The agreement to exempt Canada and Mexico from the metal tariffs will boost prospects for the U.S. Congress to ratify the U.S.-Mexico-Canada Agreement (USMCA), which would replace the North American Free Trade Agreement. The United States may reimpose tariffs on steel or aluminum if there is a meaningful surge in imports from Canada or Mexico.
Record Retention—Vehicle and Tire Manufacturers: The National Highway Traffic Safety Administration is proposing to require manufacturers of motor vehicles, tires and child-restraint systems to retain records for 10 years rather than five. Information covered includes warranty claims, consumer complaints, field reports, and other records concerning alleged and proven motor vehicle or motor vehicle equipment defects and malfunctions that may be related to motor vehicle safety. There is no change in the record retention requirements for motor vehicle equipment manufacturers, who must retain for five years the underlying “early-warning reporting” records of a claim or notice involving a death. Equipment manufacturers must also retain records for customer satisfaction campaigns, consumer advisories, recalls or other activities involving the repair or replacement of vehicles or equipment.
Delaware—Street Rods: The Delaware legislature passed a bill easing the process for registering a street rod in the state. The bill now goes to Governor John Carney for approval. The legislation changes the definition of a street rod from a vehicle manufactured before ’70 to a vehicle 25 years old or older. The bill also removes the requirement that a street rod’s tires be covered by fenders.
Hawaii—Military Vehicles: The Hawaii legislature passed a bill allowing for the titling and registration of former military vehicles. The bill now goes to Governor David Ige for enactment into law. Currently, former military vehicles are not allowed to be registered or titled for on-road use in the state.
Hawaii—Motorsports: Companion resolutions offered in Hawaii advocating for the construction of a new racetrack on the island of Oahu failed to pass before Hawaii’s legislature adjourned for 2019. The Hawaiian racing community lost motorsports facilities on Oahu more than a decade ago.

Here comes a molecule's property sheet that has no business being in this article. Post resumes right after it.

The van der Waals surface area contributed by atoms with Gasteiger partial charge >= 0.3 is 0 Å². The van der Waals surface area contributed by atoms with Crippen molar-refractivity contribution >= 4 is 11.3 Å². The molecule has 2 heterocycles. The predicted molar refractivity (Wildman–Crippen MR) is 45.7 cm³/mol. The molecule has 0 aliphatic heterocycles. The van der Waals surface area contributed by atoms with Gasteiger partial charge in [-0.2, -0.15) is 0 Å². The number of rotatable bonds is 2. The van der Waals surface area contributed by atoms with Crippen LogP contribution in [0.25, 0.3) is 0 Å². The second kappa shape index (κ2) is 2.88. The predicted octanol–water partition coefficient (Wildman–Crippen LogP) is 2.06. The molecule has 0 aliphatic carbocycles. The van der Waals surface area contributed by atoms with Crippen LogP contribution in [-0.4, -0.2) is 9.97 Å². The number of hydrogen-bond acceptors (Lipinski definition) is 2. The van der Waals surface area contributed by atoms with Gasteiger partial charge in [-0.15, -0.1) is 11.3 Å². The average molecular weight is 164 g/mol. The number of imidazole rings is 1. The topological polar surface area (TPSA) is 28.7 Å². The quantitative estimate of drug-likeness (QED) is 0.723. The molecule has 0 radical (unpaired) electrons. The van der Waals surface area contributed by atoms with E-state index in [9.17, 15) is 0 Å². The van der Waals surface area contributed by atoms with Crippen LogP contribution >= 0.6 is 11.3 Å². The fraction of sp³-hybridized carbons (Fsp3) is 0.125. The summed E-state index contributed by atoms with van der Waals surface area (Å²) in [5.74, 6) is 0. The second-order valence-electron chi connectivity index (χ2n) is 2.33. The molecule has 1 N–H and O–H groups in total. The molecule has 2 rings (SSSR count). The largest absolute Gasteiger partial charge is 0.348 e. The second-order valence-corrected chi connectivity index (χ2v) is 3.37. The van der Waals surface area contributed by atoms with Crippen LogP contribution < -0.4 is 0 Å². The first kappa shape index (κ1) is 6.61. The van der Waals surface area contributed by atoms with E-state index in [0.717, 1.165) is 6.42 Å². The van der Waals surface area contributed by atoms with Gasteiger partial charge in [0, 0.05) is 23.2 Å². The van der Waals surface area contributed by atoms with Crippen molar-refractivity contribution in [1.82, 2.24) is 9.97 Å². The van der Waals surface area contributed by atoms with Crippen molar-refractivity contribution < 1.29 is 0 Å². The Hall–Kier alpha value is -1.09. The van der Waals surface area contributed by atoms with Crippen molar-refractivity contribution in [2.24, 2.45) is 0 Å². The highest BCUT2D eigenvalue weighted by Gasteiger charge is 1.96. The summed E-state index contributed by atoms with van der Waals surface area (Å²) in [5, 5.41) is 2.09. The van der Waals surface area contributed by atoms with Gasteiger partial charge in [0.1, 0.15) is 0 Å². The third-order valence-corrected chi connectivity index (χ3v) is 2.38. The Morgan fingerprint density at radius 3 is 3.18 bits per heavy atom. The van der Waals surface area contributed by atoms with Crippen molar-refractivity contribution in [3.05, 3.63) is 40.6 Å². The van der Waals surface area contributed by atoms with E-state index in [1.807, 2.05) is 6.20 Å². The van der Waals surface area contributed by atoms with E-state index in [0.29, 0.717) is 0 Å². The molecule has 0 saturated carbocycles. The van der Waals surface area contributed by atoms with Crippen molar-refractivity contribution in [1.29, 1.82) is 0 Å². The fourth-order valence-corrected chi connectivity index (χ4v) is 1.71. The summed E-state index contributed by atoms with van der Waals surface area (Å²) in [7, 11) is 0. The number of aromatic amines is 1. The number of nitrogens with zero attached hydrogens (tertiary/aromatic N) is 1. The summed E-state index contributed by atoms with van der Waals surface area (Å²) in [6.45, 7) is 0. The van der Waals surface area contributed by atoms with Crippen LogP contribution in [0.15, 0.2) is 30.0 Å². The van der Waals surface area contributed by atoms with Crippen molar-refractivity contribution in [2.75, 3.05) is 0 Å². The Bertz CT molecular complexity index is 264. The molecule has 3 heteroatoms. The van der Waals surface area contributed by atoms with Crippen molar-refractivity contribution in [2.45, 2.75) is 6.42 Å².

Texas—Assembled Vehicles: Governor Greg Abbott signed into law legislation to create a specific registration and titling class for assembled vehicles, including kit cars, dune buggies and former military vehicles. The law will provide guidance to the Texas Department of Motor Vehicles on how to treat assembled vehicles. Before passage, there was no specific registration and titling class for certain assembled vehicles such as dune buggies.
Iowa—License Plates: Several bills introduced in 2019 failed to pass both chambers of the Iowa legislature prior to the adjournment of the session. The Senate Transportation Committee failed to consider a bill allowing for the display of a single license plate on the rear of a vehicle. Similarly, an amended version of a bill allowing vehicles 25 years old and older to display a single license was passed by the Senate but failed to be approved by the House.
Maine—Ethanol: Maine Governor Janet Mills signed a bill into law allowing the sale of ethanol-free gasoline statewide. Governor Mills vetoed legislation prohibiting the sale of motor fuel containing greater than 10% ethanol.
Nevada—Military Vehicles: Legislation allowing for the titling and registration of retired military vehicles passed out of committee in the Nevada Assembly. Currently, retired military vehicles are not allowed to be registered or titled for use on highways in the state. The bill will now be up for a final vote on the assembly floor.
Tennessee—Antique Vehicles: Legislation to allow antique vehicles to be driven up to 5,000 mi. per year for general transportation failed to pass before the Tennessee legislature adjourned for 2019. Under current law, antique vehicles may be driven to and from club activities, exhibits, tours and parades; for the purpose of testing the operation of and obtaining repairs; and for general transportation only on Saturday and Sunday. The bills are eligible to be reconsidered during next year’s legislative session.